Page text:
Deception on job search platforms can also bleed into the physical world. “Job search portals [are] being used as part of the human trafficking supply chain,” Loveland explains. Criminals can post listings for fake jobs in different countries, promising to fly out new hires. But once the victims arrive, they will have their passports taken and be forced into human trafficking rings.  

Whatever end threat actors hope to achieve, artificial intelligence is going to help their means to become more sophisticated. “We tell users to look for things like common misspellings and bad grammar and poor punctuation and stuff like that. AI is making it to the point where you can't even tell … that it was AI-written,” says Waldman.  

Risk Reduction 

Using any online service, especially one that stores your data, comes with a certain level of risk. “There's not a lot that [job seekers] can do about the vulnerabilities [in] the portals themselves,” says Stewart.  

What they can do is recognize that there is risk and do their best to act accordingly. “We do need to market our self as applicants, but at the same token, I think … applicants should understand that there is a potential, and a pretty high potential, that the information that they're submitting to these organizations will be compromised or mishandled at some point,” says Boyce.  

Individuals applying for jobs online should consider what information they actually need to share. Does a resume need to include your home address and personal phone number?  

“They're going to want to set up maybe an email address and phone number specifically for job search because then the criminals are going to towards that versus their normal phone number and normal email address,” Loveland recommends.  

Taking a moment to consider how people typically interact on these platforms can help users recognize red flags. “I tell people the number one thing is to slow down … because a lot of the stuff is coming so fast, and people are so busy and wanting to do two and three times [the] work and they're multitasking, and they miss a lot of the cues,” says Waldman.  

Is it likely that someone is going to offer you your dream job without a rigorous interview process? Or is it typical that a would-be employer requests that you send them money?  

“Someone comes up to you and asks you to invest in their company or comes up to you and asks you some unusual request, you would probably reject that in-person, and it's really no different online,” Jeff Bollinger, director of incident response and threat detection at LinkedIn, tells InformationWeek.  

Slowing down to consider red flags, along with basic steps like enabling multi-factor authentication and using unique passwords, can go a long way to reducing an individual user’s risk.  

Hiring companies and recruiters can also reduce the risk of threat actors using these platforms to launch malicious campaigns. They need to recognize the value of the data they are collecting and protect it accordingly. Do recruiters know how to recognize phishing lures, for example, and understand how clicking on the wrong link could impact data and internal systems?  

Waldman emphasizes the importance of cybersecurity training. “We as a company have started augmenting a lot of our user awareness training for our customers with in-person training,” he shares. “So, I really think we [as] companies and individuals need to get back to the roots and really dig into the training.”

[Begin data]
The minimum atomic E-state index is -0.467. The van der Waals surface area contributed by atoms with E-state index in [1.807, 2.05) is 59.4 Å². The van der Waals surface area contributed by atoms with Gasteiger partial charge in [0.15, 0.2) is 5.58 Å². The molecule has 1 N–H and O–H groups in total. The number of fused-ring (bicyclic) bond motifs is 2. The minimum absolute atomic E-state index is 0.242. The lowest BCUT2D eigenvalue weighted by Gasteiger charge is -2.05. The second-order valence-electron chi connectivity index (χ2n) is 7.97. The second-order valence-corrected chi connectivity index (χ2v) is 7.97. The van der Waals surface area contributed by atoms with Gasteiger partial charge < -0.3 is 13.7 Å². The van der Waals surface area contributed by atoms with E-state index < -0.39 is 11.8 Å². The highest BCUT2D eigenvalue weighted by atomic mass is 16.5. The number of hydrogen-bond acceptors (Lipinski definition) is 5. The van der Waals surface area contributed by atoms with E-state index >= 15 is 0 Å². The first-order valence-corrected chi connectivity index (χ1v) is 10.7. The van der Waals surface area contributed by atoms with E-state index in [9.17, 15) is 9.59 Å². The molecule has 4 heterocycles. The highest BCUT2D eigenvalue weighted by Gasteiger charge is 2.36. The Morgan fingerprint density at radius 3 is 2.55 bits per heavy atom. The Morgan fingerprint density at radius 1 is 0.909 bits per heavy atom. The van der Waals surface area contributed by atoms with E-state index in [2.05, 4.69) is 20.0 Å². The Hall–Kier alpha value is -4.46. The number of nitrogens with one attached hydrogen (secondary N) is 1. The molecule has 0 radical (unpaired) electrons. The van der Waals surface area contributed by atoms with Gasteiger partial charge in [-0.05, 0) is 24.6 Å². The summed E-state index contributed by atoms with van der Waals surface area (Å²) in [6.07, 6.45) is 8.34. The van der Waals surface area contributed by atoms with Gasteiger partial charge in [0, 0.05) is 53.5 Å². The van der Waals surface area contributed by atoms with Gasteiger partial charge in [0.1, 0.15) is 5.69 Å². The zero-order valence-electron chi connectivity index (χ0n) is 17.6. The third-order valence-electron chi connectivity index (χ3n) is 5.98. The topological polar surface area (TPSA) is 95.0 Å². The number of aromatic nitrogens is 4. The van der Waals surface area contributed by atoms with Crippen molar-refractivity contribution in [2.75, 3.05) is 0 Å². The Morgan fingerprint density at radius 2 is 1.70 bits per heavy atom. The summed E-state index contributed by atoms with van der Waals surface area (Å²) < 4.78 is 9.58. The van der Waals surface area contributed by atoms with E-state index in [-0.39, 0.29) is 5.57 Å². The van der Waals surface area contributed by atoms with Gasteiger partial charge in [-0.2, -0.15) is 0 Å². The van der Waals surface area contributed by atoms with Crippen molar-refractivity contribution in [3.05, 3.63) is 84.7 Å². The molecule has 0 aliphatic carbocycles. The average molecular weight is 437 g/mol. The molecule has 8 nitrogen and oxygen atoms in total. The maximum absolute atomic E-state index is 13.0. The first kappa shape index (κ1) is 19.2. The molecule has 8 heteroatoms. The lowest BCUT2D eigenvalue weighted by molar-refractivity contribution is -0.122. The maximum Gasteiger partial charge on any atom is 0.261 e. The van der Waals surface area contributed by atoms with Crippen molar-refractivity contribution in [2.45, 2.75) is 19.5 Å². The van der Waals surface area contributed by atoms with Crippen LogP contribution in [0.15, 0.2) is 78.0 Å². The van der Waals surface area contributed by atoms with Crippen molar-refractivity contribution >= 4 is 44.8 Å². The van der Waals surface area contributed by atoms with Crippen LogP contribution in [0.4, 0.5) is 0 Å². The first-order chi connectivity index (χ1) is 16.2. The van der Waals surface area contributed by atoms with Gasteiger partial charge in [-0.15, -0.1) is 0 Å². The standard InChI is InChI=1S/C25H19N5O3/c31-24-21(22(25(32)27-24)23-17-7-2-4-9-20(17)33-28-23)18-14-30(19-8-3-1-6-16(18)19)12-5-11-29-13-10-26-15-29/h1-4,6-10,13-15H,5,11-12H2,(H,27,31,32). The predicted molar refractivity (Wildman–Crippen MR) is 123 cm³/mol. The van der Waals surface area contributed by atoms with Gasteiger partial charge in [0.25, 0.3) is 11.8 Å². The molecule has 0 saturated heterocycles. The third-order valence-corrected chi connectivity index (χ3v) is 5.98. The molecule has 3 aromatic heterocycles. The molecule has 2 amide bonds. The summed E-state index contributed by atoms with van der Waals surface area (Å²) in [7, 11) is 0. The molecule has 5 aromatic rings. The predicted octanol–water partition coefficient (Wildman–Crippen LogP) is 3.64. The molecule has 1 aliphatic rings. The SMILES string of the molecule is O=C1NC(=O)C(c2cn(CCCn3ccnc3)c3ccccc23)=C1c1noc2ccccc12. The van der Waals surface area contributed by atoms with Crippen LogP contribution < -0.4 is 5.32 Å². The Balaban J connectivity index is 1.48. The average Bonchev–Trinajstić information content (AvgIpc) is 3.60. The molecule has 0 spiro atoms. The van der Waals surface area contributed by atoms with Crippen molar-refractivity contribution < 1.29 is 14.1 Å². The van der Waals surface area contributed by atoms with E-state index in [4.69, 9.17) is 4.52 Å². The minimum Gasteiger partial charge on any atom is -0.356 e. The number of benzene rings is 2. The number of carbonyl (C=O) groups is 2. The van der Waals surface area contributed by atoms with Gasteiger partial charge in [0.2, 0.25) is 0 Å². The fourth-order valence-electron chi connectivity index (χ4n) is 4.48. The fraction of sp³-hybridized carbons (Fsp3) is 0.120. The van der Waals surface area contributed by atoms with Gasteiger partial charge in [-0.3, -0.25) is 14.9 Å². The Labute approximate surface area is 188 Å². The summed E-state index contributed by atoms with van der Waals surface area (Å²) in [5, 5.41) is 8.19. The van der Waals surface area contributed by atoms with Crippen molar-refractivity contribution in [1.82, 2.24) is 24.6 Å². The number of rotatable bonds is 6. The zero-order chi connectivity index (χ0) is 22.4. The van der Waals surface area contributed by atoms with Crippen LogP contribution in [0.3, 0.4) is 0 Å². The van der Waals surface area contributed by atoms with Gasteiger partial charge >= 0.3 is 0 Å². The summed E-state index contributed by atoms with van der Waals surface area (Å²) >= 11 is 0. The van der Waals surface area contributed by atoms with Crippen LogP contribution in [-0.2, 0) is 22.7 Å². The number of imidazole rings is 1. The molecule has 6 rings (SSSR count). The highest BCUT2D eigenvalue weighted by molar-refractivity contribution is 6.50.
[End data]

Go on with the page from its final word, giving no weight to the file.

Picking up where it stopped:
Enterprise teams using recruiting platforms also need to recognize the third-party risk involved. “Whether it is an in-house team or external team, really consult with them on looking at all the various different attack surfaces, understanding if the vendor is doing things like signature and behavior scanning on all files that are uploaded,” Boyce recommends.  

Job search and talent acquisition platforms themselves also have a responsibility to protect their users. LinkedIn, for example, takes a multi-layered approach to discovering and halting threat actor activity, according to Bollinger.  

“We take multiple data sets or data points and features from activity that happens on the platform. From those features, we can figure out whether or not it appears to be legitimate activity or … whether it could be inauthentic, or it could be actual attacker on the platform,” he explains.  

AI modeling and machine learning help teams at LinkedIn home in on bad actors, but the platform also has a team of people who do content review and member support. They work to detect threat actor activity and act on reports of fake or malicious profiles from users. LinkedIn also launched a verification feature, which allows users to show one another that they are who they say they are.  

As with any attacker versus defender scenario, the race is on for platforms to keep up with the cyber threats. With GenAI powering increasingly convincing text and images, spotting malicious intent is getting harder for both users and platforms, a challenge not lost on LinkedIn. User education and more sophisticated detection methods are important elements of recognizing threats, such as deep fakes.  

While the threats are becoming more sophisticated, job hunters, as well as people looking to hire, can still reduce their risk by scrutinizing their interactions on these platforms. “Use your instincts … really try to validate [who] you're talking to,” says Bollinger. “Just be realistic about what you can expect to encounter on the platform.”

About the Author(s)

Carrie Pallardy

Contributing Reporter

Carrie Pallardy is a freelance writer and editor living in Chicago. She writes and edits in a variety of industries including cybersecurity, healthcare, and personal finance.